JOURNAL ARTICLE
RESEARCH SUPPORT, NON-U.S. GOV'T
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Impulse control disorders in eating disorders: clinical and therapeutic implications.

OBJECTIVE: Few studies have explored impulse control disorders (ICDs) in women with bulimia nervosa (BN). We explored the prevalence of lifetime ICDs in women with BN, compared the severity of eating disorder symptoms in women with BN with and without ICD, and compared their personality profiles to females with one form of ICD, namely, pathologic gambling.

METHOD: A total sample of 269 female patients consecutively admitted to our unit participated in the current study (173 BN without comorbid ICD [BN - ICD]; 54 BN with comorbid ICD [BN + ICD]; and 42 pathologic gamblers [PG]). All participants were diagnosed according to the Diagnostic and Statistical Manual of Mental Disorders, Fourth Edition, criteria.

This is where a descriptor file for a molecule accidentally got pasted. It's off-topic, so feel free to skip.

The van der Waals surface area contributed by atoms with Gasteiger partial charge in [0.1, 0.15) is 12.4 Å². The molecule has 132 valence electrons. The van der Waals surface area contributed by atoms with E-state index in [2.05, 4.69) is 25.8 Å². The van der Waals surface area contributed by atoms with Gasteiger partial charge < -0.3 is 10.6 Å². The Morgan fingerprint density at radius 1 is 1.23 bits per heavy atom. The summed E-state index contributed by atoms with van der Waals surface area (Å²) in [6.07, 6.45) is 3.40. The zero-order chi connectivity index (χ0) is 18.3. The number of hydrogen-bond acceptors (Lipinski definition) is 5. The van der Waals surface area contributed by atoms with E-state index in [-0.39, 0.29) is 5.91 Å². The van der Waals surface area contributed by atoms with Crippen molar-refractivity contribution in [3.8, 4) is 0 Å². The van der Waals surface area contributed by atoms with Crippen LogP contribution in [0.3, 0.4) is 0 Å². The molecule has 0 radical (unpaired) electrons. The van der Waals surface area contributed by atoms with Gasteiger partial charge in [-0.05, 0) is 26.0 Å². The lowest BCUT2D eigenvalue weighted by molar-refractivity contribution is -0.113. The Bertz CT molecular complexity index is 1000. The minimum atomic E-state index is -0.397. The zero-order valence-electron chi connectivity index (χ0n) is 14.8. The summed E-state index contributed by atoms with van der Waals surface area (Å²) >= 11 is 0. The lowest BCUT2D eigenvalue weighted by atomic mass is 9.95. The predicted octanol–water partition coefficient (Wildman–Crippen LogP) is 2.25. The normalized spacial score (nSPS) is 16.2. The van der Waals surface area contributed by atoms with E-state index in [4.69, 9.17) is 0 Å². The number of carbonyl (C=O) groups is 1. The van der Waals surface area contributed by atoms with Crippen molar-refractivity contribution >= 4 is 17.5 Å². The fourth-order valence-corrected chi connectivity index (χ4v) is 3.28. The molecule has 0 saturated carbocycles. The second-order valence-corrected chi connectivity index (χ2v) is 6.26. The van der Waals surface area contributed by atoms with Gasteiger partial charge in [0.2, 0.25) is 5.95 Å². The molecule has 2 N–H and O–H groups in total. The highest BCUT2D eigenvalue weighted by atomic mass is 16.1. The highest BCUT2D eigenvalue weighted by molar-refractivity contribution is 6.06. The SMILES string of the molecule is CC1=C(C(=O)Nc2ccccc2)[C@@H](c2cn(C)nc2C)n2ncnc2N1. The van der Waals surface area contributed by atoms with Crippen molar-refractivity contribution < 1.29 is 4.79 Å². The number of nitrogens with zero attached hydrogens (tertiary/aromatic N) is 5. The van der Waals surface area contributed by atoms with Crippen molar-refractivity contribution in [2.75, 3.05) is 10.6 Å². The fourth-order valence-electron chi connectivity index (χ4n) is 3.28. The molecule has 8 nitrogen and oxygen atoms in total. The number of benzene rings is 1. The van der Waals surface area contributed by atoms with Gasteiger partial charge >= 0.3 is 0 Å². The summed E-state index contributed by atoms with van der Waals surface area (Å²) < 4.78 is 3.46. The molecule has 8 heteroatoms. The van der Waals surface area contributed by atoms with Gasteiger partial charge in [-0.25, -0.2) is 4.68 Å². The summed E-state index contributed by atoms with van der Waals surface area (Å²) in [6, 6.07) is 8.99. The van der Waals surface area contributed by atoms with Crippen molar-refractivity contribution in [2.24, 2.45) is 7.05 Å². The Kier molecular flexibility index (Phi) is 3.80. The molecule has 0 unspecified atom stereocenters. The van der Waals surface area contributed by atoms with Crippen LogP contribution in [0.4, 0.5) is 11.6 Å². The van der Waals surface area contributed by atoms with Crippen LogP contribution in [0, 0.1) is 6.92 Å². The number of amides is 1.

EVALUATION: Assessment measures included the Symptom Checklist-90 revised and the Temperament and Character Inventory-revised, as well as a number of other clinical and psychopathologic indices.

RESULTS: In BN, the observed lifetime prevalence of ICD was 23.8%. Lifetime compulsive buying (17.6%) and intermittent explosive disorder (13.2%) were the most frequently reported ICD. Bulimia nervosa subtype was not significantly associated with lifetime ICD (P = .051) or with ICD subtype (P = .253). After using multinomial regression models, we observed that BN + ICD and PG showed the highest scores on novelty seeking (P < .0001). But BN + ICD women had the lowest scores on self-directedness (P < .03) and higher scores on general psychopathology (P < .01) and drug abuse (P < .01).

CONCLUSIONS: Individuals with BN + lifetime ICD presented more extreme personality profiles, especially on novelty seeking and impulsivity, and general psychopathology than individuals with BN without ICD. On some personality traits, those BN + ICD more closely resembled individuals with PG than those with BN without ICD.

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